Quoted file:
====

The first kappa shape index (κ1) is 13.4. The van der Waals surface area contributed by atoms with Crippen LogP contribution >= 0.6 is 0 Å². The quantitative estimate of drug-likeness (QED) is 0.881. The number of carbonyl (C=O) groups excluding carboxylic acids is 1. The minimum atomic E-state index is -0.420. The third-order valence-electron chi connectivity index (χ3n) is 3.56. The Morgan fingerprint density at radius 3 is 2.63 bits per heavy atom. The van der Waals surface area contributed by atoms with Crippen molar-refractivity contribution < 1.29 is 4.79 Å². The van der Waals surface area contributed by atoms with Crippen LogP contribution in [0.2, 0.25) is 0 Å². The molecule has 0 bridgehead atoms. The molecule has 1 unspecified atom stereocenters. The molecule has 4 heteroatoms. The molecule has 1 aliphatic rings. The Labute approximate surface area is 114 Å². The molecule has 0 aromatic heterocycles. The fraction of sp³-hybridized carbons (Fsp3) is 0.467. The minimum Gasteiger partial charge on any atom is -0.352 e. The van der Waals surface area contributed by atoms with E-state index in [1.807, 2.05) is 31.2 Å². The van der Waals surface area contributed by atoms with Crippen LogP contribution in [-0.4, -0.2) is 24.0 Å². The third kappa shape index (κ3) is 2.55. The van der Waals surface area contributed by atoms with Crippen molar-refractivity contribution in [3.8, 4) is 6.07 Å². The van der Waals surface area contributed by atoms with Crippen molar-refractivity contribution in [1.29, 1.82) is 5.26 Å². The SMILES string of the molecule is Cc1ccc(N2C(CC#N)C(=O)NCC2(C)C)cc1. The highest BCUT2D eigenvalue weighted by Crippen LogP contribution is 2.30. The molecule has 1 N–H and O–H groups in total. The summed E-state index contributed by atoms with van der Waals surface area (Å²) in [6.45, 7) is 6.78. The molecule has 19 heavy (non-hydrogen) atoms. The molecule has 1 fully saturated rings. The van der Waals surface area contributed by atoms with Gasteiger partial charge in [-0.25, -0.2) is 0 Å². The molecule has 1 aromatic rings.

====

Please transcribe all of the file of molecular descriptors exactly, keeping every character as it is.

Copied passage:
The first kappa shape index (κ1) is 13.4. The van der Waals surface area contributed by atoms with Crippen LogP contribution >= 0.6 is 0 Å². The quantitative estimate of drug-likeness (QED) is 0.881. The number of carbonyl (C=O) groups excluding carboxylic acids is 1. The minimum atomic E-state index is -0.420. The third-order valence-electron chi connectivity index (χ3n) is 3.56. The Morgan fingerprint density at radius 3 is 2.63 bits per heavy atom. The van der Waals surface area contributed by atoms with Crippen molar-refractivity contribution < 1.29 is 4.79 Å². The van der Waals surface area contributed by atoms with Crippen LogP contribution in [0.2, 0.25) is 0 Å². The molecule has 0 bridgehead atoms. The molecule has 1 unspecified atom stereocenters. The molecule has 4 heteroatoms. The molecule has 1 aliphatic rings. The Labute approximate surface area is 114 Å². The molecule has 0 aromatic heterocycles. The fraction of sp³-hybridized carbons (Fsp3) is 0.467. The minimum Gasteiger partial charge on any atom is -0.352 e. The van der Waals surface area contributed by atoms with E-state index in [1.807, 2.05) is 31.2 Å². The van der Waals surface area contributed by atoms with Crippen LogP contribution in [-0.4, -0.2) is 24.0 Å². The third kappa shape index (κ3) is 2.55. The van der Waals surface area contributed by atoms with Crippen molar-refractivity contribution in [3.8, 4) is 6.07 Å². The van der Waals surface area contributed by atoms with Crippen molar-refractivity contribution in [1.29, 1.82) is 5.26 Å². The SMILES string of the molecule is Cc1ccc(N2C(CC#N)C(=O)NCC2(C)C)cc1. The highest BCUT2D eigenvalue weighted by Crippen LogP contribution is 2.30. The molecule has 1 N–H and O–H groups in total. The summed E-state index contributed by atoms with van der Waals surface area (Å²) in [6.45, 7) is 6.78. The molecule has 19 heavy (non-hydrogen) atoms. The molecule has 1 fully saturated rings. The van der Waals surface area contributed by atoms with Gasteiger partial charge in [-0.25, -0.2) is 0 Å². The molecule has 1 aromatic rings.